This weekend, I was in the market to maybe see an author’s talk or check out a slam poetry gig. Instead, I found myself on the events page of the Phoenix Public Library. There, I discovered Julie Chen’s exhibit about “The Art of the Book.”
I had never heard of Julie Chen before nor had I seen any of her work. I thought maybe she worked with classic literature pieces and transformed those into a work of art. I was pleasantly mistaken!
Nestled in the first floor New Books section was the first portion of her exhibit. Other library visitors casually glanced at the glass-encased pieces as they walked by, briefly scanning the objects before going on their way. I did the complete opposite. I walked straight over to the display, walking past Tina Fey’s “Bossypants” with her makeshift manly arms cradling the wry expression of her face. I walked past the floating woman in the red dress from Myra McEntire’s “Infinityglass”. I paid no attention to the latest Stephen King novel.
Instead, I peered through the glass and saw what looked like a complex, growing, extraterrestrial box. This was Julie Chen’s work called “A Guide to Higher Learning” (aka The Answer Book). It was a complex work that featured mathematical equations and a lot of abstractness. The abstractness, after I thought about it, was pretty confusing since a lot of math is meant to find concrete answers. I told my 12-year-old brother my thoughts as he stood next to me, looking at the box too. The perplexed look on his face said it all. Perplexing and exciting. Confusing in the most comical way.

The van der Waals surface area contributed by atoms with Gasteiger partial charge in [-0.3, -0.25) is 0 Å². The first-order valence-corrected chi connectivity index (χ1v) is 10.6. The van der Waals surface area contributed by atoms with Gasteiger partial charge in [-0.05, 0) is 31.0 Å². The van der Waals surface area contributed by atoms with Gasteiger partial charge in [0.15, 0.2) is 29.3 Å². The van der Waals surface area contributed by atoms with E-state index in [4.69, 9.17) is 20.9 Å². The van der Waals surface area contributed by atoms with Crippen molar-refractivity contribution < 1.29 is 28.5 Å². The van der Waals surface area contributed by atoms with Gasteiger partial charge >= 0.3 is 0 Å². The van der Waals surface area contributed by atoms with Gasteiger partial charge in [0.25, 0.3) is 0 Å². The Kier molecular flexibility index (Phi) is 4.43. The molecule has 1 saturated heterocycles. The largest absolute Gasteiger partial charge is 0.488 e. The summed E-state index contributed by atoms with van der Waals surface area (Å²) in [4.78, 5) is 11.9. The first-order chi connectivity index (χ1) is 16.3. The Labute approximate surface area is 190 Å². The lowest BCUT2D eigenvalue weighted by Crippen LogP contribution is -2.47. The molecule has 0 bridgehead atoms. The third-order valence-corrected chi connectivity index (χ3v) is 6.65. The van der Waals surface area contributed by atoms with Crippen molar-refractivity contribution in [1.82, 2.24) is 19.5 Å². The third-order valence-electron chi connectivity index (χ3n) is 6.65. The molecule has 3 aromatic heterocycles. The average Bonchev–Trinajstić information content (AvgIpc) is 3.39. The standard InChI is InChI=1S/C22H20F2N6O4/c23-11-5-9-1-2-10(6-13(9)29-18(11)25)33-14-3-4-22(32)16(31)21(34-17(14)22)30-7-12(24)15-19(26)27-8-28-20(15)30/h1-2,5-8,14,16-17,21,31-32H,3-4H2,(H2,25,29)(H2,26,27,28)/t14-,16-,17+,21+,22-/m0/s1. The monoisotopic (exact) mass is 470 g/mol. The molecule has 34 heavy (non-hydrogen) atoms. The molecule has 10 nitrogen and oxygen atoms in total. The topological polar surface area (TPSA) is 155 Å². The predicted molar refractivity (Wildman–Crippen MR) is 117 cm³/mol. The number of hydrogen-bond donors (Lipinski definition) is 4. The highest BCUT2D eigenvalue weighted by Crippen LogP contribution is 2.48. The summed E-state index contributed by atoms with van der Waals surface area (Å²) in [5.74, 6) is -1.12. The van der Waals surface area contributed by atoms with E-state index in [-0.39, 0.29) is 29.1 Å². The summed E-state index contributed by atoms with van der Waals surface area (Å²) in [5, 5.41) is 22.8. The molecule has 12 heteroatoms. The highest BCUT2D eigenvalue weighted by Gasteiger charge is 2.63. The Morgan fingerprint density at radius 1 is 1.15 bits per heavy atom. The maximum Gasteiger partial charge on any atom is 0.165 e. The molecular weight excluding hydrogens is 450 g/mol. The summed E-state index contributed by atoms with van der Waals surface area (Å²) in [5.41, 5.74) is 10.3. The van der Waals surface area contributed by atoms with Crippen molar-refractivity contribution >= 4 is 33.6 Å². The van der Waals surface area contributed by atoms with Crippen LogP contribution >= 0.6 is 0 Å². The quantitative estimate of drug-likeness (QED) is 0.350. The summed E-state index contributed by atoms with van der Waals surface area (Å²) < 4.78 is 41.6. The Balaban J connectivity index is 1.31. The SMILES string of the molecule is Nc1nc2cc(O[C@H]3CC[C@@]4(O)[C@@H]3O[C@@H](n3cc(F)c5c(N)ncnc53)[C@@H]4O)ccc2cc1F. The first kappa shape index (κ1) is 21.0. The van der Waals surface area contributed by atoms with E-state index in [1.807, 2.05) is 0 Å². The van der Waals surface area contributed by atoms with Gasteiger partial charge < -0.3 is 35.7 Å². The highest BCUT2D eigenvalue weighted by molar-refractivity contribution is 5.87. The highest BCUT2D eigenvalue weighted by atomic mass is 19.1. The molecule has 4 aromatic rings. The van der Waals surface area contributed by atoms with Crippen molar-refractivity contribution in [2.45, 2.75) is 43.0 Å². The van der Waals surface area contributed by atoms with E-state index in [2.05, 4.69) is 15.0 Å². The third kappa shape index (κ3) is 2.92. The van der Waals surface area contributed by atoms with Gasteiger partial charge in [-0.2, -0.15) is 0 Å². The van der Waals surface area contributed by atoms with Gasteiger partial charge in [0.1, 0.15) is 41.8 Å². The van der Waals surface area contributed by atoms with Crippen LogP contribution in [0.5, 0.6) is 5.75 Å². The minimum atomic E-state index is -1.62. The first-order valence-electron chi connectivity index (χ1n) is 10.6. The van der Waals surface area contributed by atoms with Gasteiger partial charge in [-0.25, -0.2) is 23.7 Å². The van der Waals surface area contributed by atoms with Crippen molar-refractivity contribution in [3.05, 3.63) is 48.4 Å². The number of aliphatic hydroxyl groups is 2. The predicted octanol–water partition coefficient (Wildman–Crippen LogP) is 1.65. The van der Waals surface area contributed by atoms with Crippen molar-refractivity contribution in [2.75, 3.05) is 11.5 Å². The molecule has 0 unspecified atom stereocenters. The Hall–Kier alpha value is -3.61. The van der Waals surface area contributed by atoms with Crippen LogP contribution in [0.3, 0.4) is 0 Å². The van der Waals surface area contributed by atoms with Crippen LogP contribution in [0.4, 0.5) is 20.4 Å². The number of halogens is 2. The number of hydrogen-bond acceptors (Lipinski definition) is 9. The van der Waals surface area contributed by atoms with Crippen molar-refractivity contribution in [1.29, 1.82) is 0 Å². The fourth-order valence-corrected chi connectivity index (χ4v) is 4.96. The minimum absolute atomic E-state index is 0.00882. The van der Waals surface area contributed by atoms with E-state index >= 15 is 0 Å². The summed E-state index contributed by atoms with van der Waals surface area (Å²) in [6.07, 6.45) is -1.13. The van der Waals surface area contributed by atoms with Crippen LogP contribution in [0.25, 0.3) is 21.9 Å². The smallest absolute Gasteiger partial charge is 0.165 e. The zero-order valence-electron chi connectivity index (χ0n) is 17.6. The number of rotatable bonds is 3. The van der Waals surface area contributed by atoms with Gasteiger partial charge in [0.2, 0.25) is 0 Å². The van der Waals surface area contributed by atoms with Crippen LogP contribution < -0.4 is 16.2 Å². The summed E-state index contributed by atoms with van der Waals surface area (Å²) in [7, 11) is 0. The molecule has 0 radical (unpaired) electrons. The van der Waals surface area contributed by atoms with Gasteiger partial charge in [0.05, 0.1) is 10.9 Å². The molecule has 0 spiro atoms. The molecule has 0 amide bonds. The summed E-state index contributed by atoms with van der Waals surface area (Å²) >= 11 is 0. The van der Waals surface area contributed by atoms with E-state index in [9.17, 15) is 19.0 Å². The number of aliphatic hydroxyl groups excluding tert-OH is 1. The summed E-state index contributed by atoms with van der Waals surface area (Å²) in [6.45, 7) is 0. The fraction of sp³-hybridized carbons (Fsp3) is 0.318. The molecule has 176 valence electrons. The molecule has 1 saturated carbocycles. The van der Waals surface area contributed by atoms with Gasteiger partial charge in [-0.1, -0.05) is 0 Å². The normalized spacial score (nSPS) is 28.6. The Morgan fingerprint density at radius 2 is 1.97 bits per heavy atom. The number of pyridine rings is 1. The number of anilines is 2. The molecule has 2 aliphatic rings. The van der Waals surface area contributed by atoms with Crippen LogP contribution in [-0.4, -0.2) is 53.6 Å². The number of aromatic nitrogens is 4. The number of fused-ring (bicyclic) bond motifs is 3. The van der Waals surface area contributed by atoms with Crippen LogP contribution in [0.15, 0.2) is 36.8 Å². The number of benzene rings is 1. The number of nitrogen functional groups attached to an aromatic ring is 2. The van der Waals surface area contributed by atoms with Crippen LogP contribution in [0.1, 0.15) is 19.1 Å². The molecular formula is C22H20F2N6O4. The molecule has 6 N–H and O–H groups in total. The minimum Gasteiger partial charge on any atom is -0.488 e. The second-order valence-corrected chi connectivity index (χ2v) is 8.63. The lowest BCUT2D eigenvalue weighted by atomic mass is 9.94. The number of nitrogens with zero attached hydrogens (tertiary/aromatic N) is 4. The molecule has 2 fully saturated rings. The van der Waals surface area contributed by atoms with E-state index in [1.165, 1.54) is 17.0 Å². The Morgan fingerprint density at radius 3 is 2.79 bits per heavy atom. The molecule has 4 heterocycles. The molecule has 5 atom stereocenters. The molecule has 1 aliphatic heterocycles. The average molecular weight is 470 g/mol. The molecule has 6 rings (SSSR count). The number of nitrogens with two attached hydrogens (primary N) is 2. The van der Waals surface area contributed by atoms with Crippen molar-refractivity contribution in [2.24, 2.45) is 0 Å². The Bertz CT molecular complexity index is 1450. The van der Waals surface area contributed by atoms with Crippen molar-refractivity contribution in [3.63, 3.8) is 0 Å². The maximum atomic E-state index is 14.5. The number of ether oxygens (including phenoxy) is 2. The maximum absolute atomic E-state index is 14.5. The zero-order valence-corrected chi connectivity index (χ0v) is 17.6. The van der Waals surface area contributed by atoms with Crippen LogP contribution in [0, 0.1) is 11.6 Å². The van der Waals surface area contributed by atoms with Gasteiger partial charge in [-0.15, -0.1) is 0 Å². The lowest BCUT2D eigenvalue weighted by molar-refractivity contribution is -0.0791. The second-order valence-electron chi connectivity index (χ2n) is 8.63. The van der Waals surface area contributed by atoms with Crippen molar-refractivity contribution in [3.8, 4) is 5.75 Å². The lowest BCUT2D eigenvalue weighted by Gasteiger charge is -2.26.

When we ventured upstairs to the fourth floor rare books area (where they evidently put the rest of the exhibit), I found my favorite Chen work. She had collaborated with Elizabeth McDevitt, the creator of a poem called “Octopus”.
The description that accompanied the work described it as “a poem about life and, to a lesser extent, about language. The viewer’s experience of lines that grow progressively further away is meant to mirror the speaker’s difficulty interpreting the language of the other, as well as to underscore the speaker’s growing sense of isolation and loss at the end of the poem.”
Man, that’s deep.
And the work of art that visualized the poem looked so awesome! There were multiple layers too it, in an accordion shape, with different shades of blue. It was definitely one of my favorites.
If you’d like to see “The Art of the Book”, the exhibit is open at the Burton Barr Phoenix Public Library until September 20, 2013. When you’re downtown on a lazy day this month, sipping on your coffee from Lux, wondering how to spend part of your day, just step into the library and take a look!
Literally, it’s like the pop-up book you grew up with… times a thousand.
To learn more about Julie Chen, you can check out her artist profile here.
You can reach me at email@example.com or on Twitter @marie_eo.